Post discharge medicines use review service for older patients: recruitment issues in a feasibility study
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Background The community pharmacy medicines use review (MUR) service in England has been identified as a way of providing support with medication to recently discharged patients; however initial uptake of post-discharge MUR has been low. Objective To identify barriers to recruitment into a randomised controlled feasibility study of a hospital referral system to older patients’ regular community pharmacists. Method Ward pharmacists at Southport District General Hospital identified patients aged over 65 to be approached by a researcher to assess eligibility and discuss involvement in the trial. Participants were randomised to referral for a post discharge MUR with their regular community pharmacist, or to standard discharge care. Reasons for patients not participating were collected. Results Over a 9-month period 337 potential participants were identified by ward pharmacists. Of these, 132 were eligible and 60 were recruited. Barriers to recruitment included competing priorities among ward pharmacists, and national restrictions placed on MURs e.g. housebound patients and those requiring carer support with medication. Lack of expected benefit resulted in a high proportion of patient refusals. Conclusion The current provisions for post discharge MURs exclude many older people from participation, including those possibly in greatest need. Unfamiliarity with the role of the pharmacist in transitional care may have affected patients’ perceived ‘cost-benefit’ of taking part in this study.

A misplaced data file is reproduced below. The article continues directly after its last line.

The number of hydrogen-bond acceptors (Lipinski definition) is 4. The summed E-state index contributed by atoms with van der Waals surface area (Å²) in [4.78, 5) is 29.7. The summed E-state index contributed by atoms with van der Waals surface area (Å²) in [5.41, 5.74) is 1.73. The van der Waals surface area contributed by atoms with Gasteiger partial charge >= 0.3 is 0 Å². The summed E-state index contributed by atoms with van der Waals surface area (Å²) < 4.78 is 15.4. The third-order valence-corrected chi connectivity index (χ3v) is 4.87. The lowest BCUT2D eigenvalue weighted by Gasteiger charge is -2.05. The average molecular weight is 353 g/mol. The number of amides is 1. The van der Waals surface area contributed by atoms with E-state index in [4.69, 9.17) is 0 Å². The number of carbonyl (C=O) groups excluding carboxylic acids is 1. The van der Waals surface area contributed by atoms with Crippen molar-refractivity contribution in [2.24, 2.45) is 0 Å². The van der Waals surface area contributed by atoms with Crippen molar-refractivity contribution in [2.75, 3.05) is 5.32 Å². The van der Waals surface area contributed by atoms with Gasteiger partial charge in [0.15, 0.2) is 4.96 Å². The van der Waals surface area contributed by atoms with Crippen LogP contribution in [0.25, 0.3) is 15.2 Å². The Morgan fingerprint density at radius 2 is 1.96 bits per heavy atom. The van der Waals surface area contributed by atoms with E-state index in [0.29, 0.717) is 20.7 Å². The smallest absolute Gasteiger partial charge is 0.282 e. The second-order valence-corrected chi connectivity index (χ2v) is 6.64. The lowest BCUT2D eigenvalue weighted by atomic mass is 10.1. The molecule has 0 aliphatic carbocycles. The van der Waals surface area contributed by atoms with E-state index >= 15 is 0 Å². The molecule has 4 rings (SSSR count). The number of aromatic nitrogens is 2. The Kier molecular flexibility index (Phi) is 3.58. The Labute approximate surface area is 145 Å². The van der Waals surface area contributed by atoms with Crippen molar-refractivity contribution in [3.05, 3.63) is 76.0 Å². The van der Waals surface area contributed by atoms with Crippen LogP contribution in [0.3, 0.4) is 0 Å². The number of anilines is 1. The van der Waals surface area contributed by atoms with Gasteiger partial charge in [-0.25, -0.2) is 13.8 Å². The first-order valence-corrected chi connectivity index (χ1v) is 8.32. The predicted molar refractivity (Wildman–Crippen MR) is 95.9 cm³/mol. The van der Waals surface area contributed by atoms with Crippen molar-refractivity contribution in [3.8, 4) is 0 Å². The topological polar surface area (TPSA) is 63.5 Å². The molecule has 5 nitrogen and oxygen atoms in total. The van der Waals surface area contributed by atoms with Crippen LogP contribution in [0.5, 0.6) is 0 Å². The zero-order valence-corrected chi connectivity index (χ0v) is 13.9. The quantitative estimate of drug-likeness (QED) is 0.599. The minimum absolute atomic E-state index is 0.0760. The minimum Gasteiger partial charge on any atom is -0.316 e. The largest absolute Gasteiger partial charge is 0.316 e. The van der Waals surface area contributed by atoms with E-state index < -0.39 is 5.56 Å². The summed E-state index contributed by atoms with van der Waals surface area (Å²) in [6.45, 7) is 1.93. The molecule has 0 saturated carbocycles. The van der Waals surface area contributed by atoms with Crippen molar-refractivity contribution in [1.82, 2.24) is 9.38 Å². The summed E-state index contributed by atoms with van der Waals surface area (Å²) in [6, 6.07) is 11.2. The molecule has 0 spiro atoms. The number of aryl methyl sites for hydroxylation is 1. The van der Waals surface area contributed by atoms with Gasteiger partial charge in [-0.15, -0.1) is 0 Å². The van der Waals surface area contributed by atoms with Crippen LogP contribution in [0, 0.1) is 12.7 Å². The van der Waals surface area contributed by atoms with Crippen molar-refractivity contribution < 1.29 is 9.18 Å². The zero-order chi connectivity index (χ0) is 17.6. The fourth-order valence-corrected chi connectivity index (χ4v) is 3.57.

KeywordsHospital discharge Medication review Older people Pharmacist Recruitment Study challenges
Conflicts of interest
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